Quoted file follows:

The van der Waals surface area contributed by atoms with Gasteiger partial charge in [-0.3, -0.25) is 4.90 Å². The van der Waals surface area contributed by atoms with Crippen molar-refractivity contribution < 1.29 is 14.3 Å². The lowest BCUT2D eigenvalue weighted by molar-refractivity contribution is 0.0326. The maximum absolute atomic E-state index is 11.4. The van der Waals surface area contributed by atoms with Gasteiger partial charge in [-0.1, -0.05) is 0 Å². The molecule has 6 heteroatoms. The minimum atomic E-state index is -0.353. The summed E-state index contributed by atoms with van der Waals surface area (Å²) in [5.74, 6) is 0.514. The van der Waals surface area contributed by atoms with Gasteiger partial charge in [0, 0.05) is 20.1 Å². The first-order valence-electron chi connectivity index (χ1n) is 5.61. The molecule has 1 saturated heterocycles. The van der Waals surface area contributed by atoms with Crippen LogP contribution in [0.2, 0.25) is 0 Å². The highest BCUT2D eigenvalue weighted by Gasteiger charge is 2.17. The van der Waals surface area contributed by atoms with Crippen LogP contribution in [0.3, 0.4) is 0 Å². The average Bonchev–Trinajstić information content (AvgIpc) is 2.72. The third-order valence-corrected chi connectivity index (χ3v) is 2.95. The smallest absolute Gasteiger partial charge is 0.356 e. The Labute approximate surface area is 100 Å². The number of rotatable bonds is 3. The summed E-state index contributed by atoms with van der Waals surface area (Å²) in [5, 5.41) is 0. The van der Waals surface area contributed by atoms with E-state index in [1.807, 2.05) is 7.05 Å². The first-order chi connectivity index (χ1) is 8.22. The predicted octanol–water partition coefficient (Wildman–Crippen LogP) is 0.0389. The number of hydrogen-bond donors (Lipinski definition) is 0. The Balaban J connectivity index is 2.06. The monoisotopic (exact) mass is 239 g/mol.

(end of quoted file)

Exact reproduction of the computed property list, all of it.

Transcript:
The van der Waals surface area contributed by atoms with Gasteiger partial charge in [-0.3, -0.25) is 4.90 Å². The van der Waals surface area contributed by atoms with Crippen molar-refractivity contribution < 1.29 is 14.3 Å². The lowest BCUT2D eigenvalue weighted by molar-refractivity contribution is 0.0326. The maximum absolute atomic E-state index is 11.4. The van der Waals surface area contributed by atoms with Gasteiger partial charge in [-0.1, -0.05) is 0 Å². The molecule has 6 heteroatoms. The minimum atomic E-state index is -0.353. The summed E-state index contributed by atoms with van der Waals surface area (Å²) in [5.74, 6) is 0.514. The van der Waals surface area contributed by atoms with Gasteiger partial charge in [0, 0.05) is 20.1 Å². The first-order valence-electron chi connectivity index (χ1n) is 5.61. The molecule has 1 saturated heterocycles. The van der Waals surface area contributed by atoms with Crippen LogP contribution in [0.2, 0.25) is 0 Å². The highest BCUT2D eigenvalue weighted by Gasteiger charge is 2.17. The van der Waals surface area contributed by atoms with Crippen LogP contribution in [0.3, 0.4) is 0 Å². The average Bonchev–Trinajstić information content (AvgIpc) is 2.72. The third-order valence-corrected chi connectivity index (χ3v) is 2.95. The smallest absolute Gasteiger partial charge is 0.356 e. The Labute approximate surface area is 100 Å². The number of rotatable bonds is 3. The summed E-state index contributed by atoms with van der Waals surface area (Å²) in [5, 5.41) is 0. The van der Waals surface area contributed by atoms with E-state index in [1.807, 2.05) is 7.05 Å². The first-order chi connectivity index (χ1) is 8.22. The predicted octanol–water partition coefficient (Wildman–Crippen LogP) is 0.0389. The number of hydrogen-bond donors (Lipinski definition) is 0. The Balaban J connectivity index is 2.06. The monoisotopic (exact) mass is 239 g/mol.